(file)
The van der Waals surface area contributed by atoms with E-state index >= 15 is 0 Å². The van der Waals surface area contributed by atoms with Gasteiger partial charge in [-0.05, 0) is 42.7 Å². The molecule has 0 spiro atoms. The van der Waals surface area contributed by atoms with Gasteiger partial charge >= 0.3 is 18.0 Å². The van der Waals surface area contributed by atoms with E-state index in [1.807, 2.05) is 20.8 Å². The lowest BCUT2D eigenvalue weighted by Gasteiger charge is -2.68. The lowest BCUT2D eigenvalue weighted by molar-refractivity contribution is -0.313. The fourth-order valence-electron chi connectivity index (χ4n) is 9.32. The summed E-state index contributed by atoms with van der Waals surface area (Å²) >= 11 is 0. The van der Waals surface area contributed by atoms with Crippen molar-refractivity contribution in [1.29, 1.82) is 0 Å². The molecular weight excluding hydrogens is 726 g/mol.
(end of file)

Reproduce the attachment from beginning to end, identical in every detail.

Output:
The van der Waals surface area contributed by atoms with E-state index >= 15 is 0 Å². The van der Waals surface area contributed by atoms with Gasteiger partial charge in [-0.05, 0) is 42.7 Å². The molecule has 0 spiro atoms. The van der Waals surface area contributed by atoms with Gasteiger partial charge >= 0.3 is 18.0 Å². The van der Waals surface area contributed by atoms with E-state index in [1.807, 2.05) is 20.8 Å². The lowest BCUT2D eigenvalue weighted by Gasteiger charge is -2.68. The lowest BCUT2D eigenvalue weighted by molar-refractivity contribution is -0.313. The fourth-order valence-electron chi connectivity index (χ4n) is 9.32. The summed E-state index contributed by atoms with van der Waals surface area (Å²) >= 11 is 0. The van der Waals surface area contributed by atoms with Crippen molar-refractivity contribution in [1.29, 1.82) is 0 Å². The molecular weight excluding hydrogens is 726 g/mol.